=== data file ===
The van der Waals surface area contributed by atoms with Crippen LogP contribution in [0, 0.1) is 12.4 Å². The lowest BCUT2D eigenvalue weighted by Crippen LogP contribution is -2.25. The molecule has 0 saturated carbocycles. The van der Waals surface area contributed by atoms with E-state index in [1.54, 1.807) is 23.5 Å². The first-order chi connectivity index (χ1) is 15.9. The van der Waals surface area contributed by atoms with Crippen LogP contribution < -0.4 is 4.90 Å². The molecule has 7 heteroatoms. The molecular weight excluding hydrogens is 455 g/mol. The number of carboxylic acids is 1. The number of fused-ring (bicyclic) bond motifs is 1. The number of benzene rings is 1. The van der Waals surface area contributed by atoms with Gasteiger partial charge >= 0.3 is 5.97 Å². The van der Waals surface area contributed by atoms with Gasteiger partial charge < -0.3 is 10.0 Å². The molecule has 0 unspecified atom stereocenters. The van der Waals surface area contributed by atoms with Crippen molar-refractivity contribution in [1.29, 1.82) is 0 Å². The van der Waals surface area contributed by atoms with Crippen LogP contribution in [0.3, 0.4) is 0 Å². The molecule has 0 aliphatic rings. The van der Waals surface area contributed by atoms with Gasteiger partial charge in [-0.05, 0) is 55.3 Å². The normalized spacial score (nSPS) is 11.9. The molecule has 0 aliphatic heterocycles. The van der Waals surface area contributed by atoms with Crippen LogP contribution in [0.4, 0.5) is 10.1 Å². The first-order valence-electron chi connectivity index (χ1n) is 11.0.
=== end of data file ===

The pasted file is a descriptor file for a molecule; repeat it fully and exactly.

The van der Waals surface area contributed by atoms with Crippen LogP contribution in [0, 0.1) is 12.4 Å². The lowest BCUT2D eigenvalue weighted by Crippen LogP contribution is -2.25. The molecule has 0 saturated carbocycles. The van der Waals surface area contributed by atoms with E-state index in [1.54, 1.807) is 23.5 Å². The first-order chi connectivity index (χ1) is 15.9. The van der Waals surface area contributed by atoms with Crippen LogP contribution < -0.4 is 4.90 Å². The molecule has 7 heteroatoms. The molecular weight excluding hydrogens is 455 g/mol. The number of carboxylic acids is 1. The number of fused-ring (bicyclic) bond motifs is 1. The number of benzene rings is 1. The van der Waals surface area contributed by atoms with Gasteiger partial charge >= 0.3 is 5.97 Å². The van der Waals surface area contributed by atoms with Gasteiger partial charge < -0.3 is 10.0 Å². The molecule has 0 unspecified atom stereocenters. The van der Waals surface area contributed by atoms with Crippen molar-refractivity contribution in [1.29, 1.82) is 0 Å². The van der Waals surface area contributed by atoms with Crippen LogP contribution in [0.3, 0.4) is 0 Å². The molecule has 0 aliphatic rings. The van der Waals surface area contributed by atoms with Gasteiger partial charge in [-0.05, 0) is 55.3 Å². The normalized spacial score (nSPS) is 11.9. The molecule has 0 aliphatic heterocycles. The van der Waals surface area contributed by atoms with Crippen LogP contribution in [0.4, 0.5) is 10.1 Å². The first-order valence-electron chi connectivity index (χ1n) is 11.0.